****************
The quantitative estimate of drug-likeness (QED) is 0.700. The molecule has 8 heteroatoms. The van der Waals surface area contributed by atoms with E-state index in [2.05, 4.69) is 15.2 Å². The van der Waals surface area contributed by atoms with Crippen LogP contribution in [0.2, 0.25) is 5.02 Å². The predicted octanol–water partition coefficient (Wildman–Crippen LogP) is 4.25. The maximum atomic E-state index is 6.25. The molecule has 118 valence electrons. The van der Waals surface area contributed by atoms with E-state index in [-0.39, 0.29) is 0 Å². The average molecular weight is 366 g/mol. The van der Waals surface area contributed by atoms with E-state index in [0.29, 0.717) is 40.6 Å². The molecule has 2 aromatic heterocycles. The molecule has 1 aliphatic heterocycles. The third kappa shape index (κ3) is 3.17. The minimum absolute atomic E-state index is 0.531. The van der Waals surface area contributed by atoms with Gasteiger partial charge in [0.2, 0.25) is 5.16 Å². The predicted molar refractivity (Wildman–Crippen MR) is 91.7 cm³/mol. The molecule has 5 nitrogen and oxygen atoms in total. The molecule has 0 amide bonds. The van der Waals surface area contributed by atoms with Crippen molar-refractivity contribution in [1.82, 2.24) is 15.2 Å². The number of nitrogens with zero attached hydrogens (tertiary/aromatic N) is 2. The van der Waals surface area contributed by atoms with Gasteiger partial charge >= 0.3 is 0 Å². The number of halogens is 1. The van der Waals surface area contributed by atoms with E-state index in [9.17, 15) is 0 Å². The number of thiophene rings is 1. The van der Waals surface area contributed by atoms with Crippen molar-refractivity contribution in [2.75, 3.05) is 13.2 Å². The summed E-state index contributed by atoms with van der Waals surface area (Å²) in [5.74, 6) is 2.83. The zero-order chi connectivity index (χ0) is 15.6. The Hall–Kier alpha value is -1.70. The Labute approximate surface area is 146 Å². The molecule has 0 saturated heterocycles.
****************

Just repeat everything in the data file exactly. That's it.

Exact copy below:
The quantitative estimate of drug-likeness (QED) is 0.700. The molecule has 8 heteroatoms. The van der Waals surface area contributed by atoms with E-state index in [2.05, 4.69) is 15.2 Å². The van der Waals surface area contributed by atoms with Crippen LogP contribution in [0.2, 0.25) is 5.02 Å². The predicted octanol–water partition coefficient (Wildman–Crippen LogP) is 4.25. The maximum atomic E-state index is 6.25. The molecule has 118 valence electrons. The van der Waals surface area contributed by atoms with E-state index in [-0.39, 0.29) is 0 Å². The average molecular weight is 366 g/mol. The van der Waals surface area contributed by atoms with E-state index in [0.29, 0.717) is 40.6 Å². The molecule has 2 aromatic heterocycles. The molecule has 1 aliphatic heterocycles. The third kappa shape index (κ3) is 3.17. The minimum absolute atomic E-state index is 0.531. The van der Waals surface area contributed by atoms with Gasteiger partial charge in [0.2, 0.25) is 5.16 Å². The predicted molar refractivity (Wildman–Crippen MR) is 91.7 cm³/mol. The molecule has 5 nitrogen and oxygen atoms in total. The molecule has 0 amide bonds. The van der Waals surface area contributed by atoms with Crippen molar-refractivity contribution in [1.82, 2.24) is 15.2 Å². The number of nitrogens with zero attached hydrogens (tertiary/aromatic N) is 2. The van der Waals surface area contributed by atoms with Gasteiger partial charge >= 0.3 is 0 Å². The number of halogens is 1. The van der Waals surface area contributed by atoms with E-state index in [9.17, 15) is 0 Å². The number of thiophene rings is 1. The van der Waals surface area contributed by atoms with Crippen molar-refractivity contribution in [2.75, 3.05) is 13.2 Å². The summed E-state index contributed by atoms with van der Waals surface area (Å²) in [5.74, 6) is 2.83. The zero-order chi connectivity index (χ0) is 15.6. The Hall–Kier alpha value is -1.70. The Labute approximate surface area is 146 Å². The molecule has 0 saturated heterocycles.